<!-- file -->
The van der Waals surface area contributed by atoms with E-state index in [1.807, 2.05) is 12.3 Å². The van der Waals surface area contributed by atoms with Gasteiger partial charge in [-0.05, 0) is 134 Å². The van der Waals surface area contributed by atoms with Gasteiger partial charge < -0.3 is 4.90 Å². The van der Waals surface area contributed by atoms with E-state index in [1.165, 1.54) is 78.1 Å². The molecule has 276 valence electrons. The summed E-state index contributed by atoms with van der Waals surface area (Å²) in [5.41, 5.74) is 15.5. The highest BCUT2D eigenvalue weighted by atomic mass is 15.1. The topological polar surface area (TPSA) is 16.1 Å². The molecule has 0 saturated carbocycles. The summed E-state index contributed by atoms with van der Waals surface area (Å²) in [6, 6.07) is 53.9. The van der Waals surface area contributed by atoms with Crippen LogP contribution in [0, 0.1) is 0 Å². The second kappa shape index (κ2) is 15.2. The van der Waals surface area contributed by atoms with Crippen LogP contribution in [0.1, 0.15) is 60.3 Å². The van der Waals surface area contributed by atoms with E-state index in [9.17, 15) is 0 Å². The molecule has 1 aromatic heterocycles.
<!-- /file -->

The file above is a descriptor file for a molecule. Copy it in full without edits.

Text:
The van der Waals surface area contributed by atoms with E-state index in [1.807, 2.05) is 12.3 Å². The van der Waals surface area contributed by atoms with Gasteiger partial charge in [-0.05, 0) is 134 Å². The van der Waals surface area contributed by atoms with Gasteiger partial charge < -0.3 is 4.90 Å². The van der Waals surface area contributed by atoms with E-state index in [1.165, 1.54) is 78.1 Å². The molecule has 276 valence electrons. The summed E-state index contributed by atoms with van der Waals surface area (Å²) in [5.41, 5.74) is 15.5. The highest BCUT2D eigenvalue weighted by atomic mass is 15.1. The topological polar surface area (TPSA) is 16.1 Å². The molecule has 0 saturated carbocycles. The summed E-state index contributed by atoms with van der Waals surface area (Å²) in [6, 6.07) is 53.9. The van der Waals surface area contributed by atoms with Crippen LogP contribution in [0, 0.1) is 0 Å². The second kappa shape index (κ2) is 15.2. The van der Waals surface area contributed by atoms with Crippen LogP contribution in [0.1, 0.15) is 60.3 Å². The van der Waals surface area contributed by atoms with E-state index in [9.17, 15) is 0 Å². The molecule has 1 aromatic heterocycles.